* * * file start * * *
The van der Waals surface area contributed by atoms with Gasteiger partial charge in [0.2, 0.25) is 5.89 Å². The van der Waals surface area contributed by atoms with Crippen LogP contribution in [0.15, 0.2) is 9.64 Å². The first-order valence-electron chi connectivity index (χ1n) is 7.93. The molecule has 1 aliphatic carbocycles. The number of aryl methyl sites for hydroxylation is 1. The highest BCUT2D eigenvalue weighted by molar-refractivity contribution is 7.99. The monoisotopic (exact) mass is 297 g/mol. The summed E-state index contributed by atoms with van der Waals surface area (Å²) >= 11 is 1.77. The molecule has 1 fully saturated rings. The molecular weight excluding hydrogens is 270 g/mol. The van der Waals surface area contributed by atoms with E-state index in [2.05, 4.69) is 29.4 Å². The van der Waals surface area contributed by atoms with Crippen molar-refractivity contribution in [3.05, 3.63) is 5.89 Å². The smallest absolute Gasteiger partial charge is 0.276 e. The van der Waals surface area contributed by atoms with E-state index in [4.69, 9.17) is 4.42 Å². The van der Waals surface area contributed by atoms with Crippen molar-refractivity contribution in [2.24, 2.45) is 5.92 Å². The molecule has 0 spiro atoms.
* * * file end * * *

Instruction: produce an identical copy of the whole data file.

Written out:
The van der Waals surface area contributed by atoms with Gasteiger partial charge in [0.2, 0.25) is 5.89 Å². The van der Waals surface area contributed by atoms with Crippen LogP contribution in [0.15, 0.2) is 9.64 Å². The first-order valence-electron chi connectivity index (χ1n) is 7.93. The molecule has 1 aliphatic carbocycles. The number of aryl methyl sites for hydroxylation is 1. The highest BCUT2D eigenvalue weighted by molar-refractivity contribution is 7.99. The monoisotopic (exact) mass is 297 g/mol. The summed E-state index contributed by atoms with van der Waals surface area (Å²) >= 11 is 1.77. The molecule has 1 fully saturated rings. The molecular weight excluding hydrogens is 270 g/mol. The van der Waals surface area contributed by atoms with E-state index in [2.05, 4.69) is 29.4 Å². The van der Waals surface area contributed by atoms with Crippen molar-refractivity contribution in [3.05, 3.63) is 5.89 Å². The smallest absolute Gasteiger partial charge is 0.276 e. The van der Waals surface area contributed by atoms with E-state index in [4.69, 9.17) is 4.42 Å². The van der Waals surface area contributed by atoms with Crippen molar-refractivity contribution in [2.24, 2.45) is 5.92 Å². The molecule has 0 spiro atoms.